555: Private Property
555: Private Property
I’m Ada Limón and this is The Slowdown.
I don’t think we write about our friends enough. Or talk about them enough. There’s so much art made for family members. And art made for and about lovers. Lovers who don’t deserve poems are getting poems. Bad lovers are getting good essays. Barely-there lovers are getting songs and stories written about them. But friends? Not so much. So much of our life depends on our friendships, those people you call after the frustrating conversation with the lover, or the hard conversation with a parent. There needs to be more written in praise of friendships.
If we’ve met, you know that I think my friends are the bomb. I have an exceptional bevy of compatriots. They are smarter, hotter, funnier, and more talented than me. And many of them are also artists.
Having someone to talk to about the elation and subsequent plummet of art-making is helpful. We can start out having a cocktail and casually catching up when suddenly the conversation turns toward the emotionally intense memoir or poem we’re writing, or the play or the TV pilot we’re working on. And before you know it, we’re knee-deep in the big ticket topics that fuel our lives at every turn. We’re hilarious and tragic all at once.
I think of that Joni Mitchell lyric from her song “People’s Parties”: Laughing and crying, you know it’s the same release. I’ve always valued friendships that go deep below the surface. I’m bad at small talk, I want the good shit, the bury the body in the backyard shit. I want the friends that know, even when you’re dancing, letting it all hang out in the heat of the moment, that you’re still raw to the realities of the world. If ever I slink back into my cave of quiet unworthiness, I know one of those friends is coming to get me.
Today’s delightful poem pays homage to those authentic and artistic friendships that find a little grace in the good times, despite the hurt we all carry.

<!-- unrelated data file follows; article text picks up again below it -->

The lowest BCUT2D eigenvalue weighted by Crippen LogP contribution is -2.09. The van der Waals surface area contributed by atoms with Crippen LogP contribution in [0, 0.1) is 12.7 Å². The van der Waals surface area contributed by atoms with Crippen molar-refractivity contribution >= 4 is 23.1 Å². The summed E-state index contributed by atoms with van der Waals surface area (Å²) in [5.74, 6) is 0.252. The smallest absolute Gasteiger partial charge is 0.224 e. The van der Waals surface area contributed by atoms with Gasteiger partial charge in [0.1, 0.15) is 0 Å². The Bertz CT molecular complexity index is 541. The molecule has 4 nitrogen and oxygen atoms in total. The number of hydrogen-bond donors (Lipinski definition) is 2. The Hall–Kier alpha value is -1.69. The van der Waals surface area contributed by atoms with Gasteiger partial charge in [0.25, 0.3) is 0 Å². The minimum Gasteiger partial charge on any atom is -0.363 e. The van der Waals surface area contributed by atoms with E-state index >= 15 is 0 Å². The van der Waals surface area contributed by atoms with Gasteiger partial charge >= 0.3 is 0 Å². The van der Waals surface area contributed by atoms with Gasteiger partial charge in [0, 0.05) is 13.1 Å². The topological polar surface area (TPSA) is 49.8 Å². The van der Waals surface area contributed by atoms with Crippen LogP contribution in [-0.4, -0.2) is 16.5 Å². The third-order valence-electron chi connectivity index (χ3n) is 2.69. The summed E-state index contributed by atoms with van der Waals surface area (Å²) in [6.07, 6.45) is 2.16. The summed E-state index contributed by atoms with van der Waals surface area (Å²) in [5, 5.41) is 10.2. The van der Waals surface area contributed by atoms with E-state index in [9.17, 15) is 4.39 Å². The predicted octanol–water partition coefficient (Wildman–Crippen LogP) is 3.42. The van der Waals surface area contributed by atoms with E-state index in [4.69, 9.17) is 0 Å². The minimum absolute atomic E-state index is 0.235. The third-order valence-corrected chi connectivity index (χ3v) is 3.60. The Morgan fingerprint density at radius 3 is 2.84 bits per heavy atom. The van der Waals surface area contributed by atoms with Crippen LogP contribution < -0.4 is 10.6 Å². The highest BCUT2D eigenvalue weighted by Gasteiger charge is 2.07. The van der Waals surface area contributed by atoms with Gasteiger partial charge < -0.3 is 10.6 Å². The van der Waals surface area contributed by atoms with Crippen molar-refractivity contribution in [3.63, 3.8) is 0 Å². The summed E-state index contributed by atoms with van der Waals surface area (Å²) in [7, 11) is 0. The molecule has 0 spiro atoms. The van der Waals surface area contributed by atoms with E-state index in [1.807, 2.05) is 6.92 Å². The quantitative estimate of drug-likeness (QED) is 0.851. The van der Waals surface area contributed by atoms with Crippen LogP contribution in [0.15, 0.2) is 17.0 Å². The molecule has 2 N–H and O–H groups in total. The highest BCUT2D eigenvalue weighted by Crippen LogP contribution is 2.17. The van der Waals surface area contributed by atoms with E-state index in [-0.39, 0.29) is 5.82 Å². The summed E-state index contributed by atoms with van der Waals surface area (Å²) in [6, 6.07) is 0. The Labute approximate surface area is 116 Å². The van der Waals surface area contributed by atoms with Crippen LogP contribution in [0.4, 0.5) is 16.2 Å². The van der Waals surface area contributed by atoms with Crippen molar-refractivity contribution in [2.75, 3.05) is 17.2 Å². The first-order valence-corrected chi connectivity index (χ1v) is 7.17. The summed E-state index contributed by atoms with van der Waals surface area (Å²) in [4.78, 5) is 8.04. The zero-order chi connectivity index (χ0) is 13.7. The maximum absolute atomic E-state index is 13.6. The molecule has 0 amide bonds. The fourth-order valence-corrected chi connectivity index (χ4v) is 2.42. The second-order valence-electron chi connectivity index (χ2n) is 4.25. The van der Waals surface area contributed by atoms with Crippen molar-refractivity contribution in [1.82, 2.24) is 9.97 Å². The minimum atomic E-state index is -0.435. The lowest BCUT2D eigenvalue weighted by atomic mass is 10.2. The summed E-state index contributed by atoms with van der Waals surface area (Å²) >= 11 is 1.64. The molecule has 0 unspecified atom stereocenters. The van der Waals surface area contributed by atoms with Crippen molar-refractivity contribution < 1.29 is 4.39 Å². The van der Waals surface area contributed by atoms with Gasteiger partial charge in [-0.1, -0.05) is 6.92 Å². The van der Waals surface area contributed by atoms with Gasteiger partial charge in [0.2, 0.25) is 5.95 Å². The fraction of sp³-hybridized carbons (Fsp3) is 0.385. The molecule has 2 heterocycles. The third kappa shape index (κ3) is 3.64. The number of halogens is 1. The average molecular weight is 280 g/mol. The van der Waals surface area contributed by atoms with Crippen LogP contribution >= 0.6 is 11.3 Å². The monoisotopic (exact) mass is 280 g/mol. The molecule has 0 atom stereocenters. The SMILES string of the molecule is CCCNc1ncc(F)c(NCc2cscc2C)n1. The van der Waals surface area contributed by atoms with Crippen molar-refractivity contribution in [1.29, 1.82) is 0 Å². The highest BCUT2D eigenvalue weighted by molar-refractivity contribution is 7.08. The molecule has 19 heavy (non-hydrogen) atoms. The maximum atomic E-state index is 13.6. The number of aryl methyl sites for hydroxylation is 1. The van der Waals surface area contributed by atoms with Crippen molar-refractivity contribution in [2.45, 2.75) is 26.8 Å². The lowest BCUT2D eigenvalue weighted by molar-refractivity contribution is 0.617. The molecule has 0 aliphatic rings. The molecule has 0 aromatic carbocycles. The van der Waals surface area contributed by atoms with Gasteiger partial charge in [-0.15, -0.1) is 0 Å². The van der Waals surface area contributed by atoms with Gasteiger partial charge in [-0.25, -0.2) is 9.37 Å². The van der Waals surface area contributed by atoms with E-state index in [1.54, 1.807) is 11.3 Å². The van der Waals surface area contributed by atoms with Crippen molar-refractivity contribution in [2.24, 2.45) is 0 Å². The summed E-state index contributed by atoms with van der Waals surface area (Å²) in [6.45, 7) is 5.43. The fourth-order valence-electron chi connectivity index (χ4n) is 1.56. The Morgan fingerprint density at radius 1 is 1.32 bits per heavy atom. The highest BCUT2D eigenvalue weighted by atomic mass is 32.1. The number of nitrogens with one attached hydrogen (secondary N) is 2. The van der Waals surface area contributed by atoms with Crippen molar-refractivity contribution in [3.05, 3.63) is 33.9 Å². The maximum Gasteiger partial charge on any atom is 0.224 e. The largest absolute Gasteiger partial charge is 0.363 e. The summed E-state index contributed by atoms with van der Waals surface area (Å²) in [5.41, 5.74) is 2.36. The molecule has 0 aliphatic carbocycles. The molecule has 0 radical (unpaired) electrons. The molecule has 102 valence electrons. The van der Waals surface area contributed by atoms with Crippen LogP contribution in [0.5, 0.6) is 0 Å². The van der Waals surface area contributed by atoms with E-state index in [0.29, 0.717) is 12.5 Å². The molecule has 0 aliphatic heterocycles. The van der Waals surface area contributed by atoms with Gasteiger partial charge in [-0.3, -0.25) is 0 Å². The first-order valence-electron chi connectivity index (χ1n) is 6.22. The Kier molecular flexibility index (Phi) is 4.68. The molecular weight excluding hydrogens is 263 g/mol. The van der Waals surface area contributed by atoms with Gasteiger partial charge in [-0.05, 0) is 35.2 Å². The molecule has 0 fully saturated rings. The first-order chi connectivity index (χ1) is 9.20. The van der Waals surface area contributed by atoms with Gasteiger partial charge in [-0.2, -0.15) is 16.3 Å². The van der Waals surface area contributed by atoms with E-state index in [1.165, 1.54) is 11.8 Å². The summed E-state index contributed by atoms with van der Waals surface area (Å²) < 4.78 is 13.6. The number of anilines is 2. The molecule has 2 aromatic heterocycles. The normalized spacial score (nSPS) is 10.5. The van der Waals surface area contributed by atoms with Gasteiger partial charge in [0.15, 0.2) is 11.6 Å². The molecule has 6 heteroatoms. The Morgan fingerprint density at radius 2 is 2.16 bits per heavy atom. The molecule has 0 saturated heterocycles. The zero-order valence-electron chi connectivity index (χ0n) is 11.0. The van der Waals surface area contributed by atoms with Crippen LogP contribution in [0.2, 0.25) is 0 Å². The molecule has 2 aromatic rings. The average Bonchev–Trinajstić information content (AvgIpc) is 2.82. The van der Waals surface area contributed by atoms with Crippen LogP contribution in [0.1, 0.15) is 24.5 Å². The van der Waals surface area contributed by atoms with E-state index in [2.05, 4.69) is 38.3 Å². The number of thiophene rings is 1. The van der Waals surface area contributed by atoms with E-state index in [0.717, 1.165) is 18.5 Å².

by Analicia Sotelo
In this minor emergency of the self, we drink to become confused, to swim in the dark like idiot fish. This is a lake at night in a forest. This is where we look up at the stains in the sky and someone says, It’s purpling out here, and someone else says, Someone write that down. We’re all performing our bruises. Chloe smiles like a specialty knife, Bea tells stories like a bubbly divorcee, Clara smokes like a sage in her coiffed towel, expertly naked, third eye shining. I hang back on the shore with Kyle. We talk about this man in New York while our skinny-dipping sirens sing show tunes in the violet dark. Later, we’re all in a clinic at 3 a.m. handling Kyle’s broken ankle. It’s so embarrassing, he keeps saying. And it is: Earlier, doing the sprinkler in a dorm room to Please Don’t Stop the Music, he kept yelling, Stop the Music! Stop the Music! until we understood: he wasn’t actually joking. And sometimes the poems were like that. When we wrote knife, bubbly, naked, we were really getting down, dancing hard on the injury.
"Private Property" by Analicia Sotelo, from VIRGIN by Analicia Sotelo copyright © 2018 Analica Sotelo. Used by permission of Milkweed Editions.